What Are Your Favorite Short Songs?

There’s something pretty wonderful about a piece of music that says everything it means to in under two minutes — a piece that somehow satisfies its listeners while managing to leave them wanting more. There’s also something great about a highly-recognizable song that addresses a specific category of leisure attire.

If that has you scratching your head, you’ll definitely want to either read on or jump right to the episode.

For Episode 53 of our podcast, Themes and Variation, Carter and I sat down with New York-based singer, songwriter, and incredible person we’re glad to call friend, Tasha Solomita to discuss “Short Songs” (or as one of us chose to hear it, “Shorts Songs”).

The episode is anchored by selections from the catalogs of a chamber ensemble group called the Pixies, an experimental woodwind orchestra known as the Beatles, and an avant-garde electronic jazz quartet that goes by the Royal Teens. No, I’m just kidding. It’s an all rock episode.

Listen to Episode 53 of Themes and Variation in its entirety right here:

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Episode 53 Highlights

1. In his pursuit of understanding, Carter quotes a web commenter.

Carter: “‘The song is a story about an abstracted encounter with and shooting of a hostile stranger.’

First verse: ‘Yo ho!’ Charles is shouting out loud to get the attention of someone far away from him.’

Second verse: ‘Look at me.’ Charles is shouting with increasing volume from an echoy distance in another attempt to get the unknown person’s attention.’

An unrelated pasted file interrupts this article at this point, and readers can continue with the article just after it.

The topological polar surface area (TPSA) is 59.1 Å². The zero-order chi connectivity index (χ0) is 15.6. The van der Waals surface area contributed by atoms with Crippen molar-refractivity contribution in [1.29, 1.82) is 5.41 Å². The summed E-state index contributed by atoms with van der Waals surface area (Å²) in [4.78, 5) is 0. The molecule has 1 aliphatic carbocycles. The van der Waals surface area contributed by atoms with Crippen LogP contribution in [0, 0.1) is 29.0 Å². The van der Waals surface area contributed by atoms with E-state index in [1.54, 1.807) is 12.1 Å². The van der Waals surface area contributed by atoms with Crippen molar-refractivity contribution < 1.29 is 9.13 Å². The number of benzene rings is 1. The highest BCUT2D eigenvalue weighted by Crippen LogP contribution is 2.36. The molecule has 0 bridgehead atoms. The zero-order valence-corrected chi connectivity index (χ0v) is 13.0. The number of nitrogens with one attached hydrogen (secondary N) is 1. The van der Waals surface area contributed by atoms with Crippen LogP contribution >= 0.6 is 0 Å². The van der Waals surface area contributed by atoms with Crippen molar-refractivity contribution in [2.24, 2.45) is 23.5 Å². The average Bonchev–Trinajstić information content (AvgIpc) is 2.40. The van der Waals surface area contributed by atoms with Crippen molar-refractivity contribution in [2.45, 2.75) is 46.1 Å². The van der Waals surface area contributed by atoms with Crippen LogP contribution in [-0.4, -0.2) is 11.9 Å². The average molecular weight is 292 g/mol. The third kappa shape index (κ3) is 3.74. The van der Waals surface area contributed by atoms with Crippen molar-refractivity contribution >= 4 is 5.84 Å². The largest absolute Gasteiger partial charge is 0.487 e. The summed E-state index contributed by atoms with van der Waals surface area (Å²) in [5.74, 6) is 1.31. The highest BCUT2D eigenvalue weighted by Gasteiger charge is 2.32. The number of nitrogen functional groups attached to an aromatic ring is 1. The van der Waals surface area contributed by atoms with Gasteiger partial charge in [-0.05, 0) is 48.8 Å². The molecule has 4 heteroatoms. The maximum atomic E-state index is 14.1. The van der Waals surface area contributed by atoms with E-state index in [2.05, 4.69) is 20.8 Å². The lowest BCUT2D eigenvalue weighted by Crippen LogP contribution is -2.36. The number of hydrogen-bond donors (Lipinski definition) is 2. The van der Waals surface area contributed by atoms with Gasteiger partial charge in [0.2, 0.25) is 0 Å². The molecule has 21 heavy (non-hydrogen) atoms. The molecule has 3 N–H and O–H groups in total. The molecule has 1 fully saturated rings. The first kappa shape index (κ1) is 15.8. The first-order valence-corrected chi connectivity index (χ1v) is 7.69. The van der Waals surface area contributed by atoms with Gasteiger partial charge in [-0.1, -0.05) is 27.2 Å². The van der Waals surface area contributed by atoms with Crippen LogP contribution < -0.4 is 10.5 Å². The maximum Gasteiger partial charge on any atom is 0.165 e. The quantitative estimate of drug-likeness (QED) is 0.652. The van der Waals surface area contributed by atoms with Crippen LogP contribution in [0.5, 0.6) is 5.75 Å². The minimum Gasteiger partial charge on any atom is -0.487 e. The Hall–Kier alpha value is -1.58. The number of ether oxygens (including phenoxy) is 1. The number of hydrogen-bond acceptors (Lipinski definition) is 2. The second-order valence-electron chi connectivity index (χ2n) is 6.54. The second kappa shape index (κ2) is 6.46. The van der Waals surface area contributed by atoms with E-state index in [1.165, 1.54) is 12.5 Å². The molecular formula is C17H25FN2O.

Third verse: ‘Friend or foe? Charles starts out with shouting, and with each repetition it gets quieter and less echo-y. The person is getting closer, until finally we are right there with Charles whispering to us. This is where there goes, my gun comes in as the conclusion. The chorus of the song that we’ve been listening to. The unknown is, in fact, a foe. And Charles’ gun goes off.’

So yeah, that’s what some random person on the internet said, which… I actually really liked that.”

2. Tasha on “Golden Slumbers” and the importance of the order of tracks on Abbey Road:

Tasha: “It was meant to be a lullaby from the beginning, you know? It’s supposed to be about the feeling of thinking about when you’re a child and knowing that you’re not gonna have that forever. And then ‘Carry That Weight’ is supposed to be, you know, someday you’re gonna be an adult and you’re gonna have to carry that weight a long time. The tone of the song is perfect for that ’cause it’s mournful and it’s melancholy. And it starts with this little twinkling, majory sounding thing, and then it drops into the minor key.”

3. Mahea on the grit and simplicity of “Short Shorts” by the Royal Teens:

Mahea: “Because of the performance, and the call and response element, and the sort of nonchalant way that the lyrics get sung, it took me a while to realize exactly how simple the melody is — like not just in terms of pitch. It is all quarter notes and it doesn’t stray from that. But there’s something gritty and interesting about the performance that makes it feel really cool, and maybe part of it is that the melody just hangs on that flat third at first. It just feels a little rebellious without actually being rebellious.”

Join the Conversation

One of our favorite things about our podcast is the fact that the conversation around each theme is so much bigger than the episode itself. We’d love to hear which songs you would have chosen for this episode! Share them with us on Twitter or, if you’re a Soundfly subscriber, in the #podcast channel on Slack.

Plus, with every new episode of Themes and Variation, we launch a new Spotify playlist that includes the songs mentioned in this episode and more. Here’s this episode’s Spotify playlist!

We’ll see you in a couple weeks with a new theme, new guests, and some new songs to break down. If you have any comments, questions, or theme suggestions, drops us a (bass) line at [email protected]!

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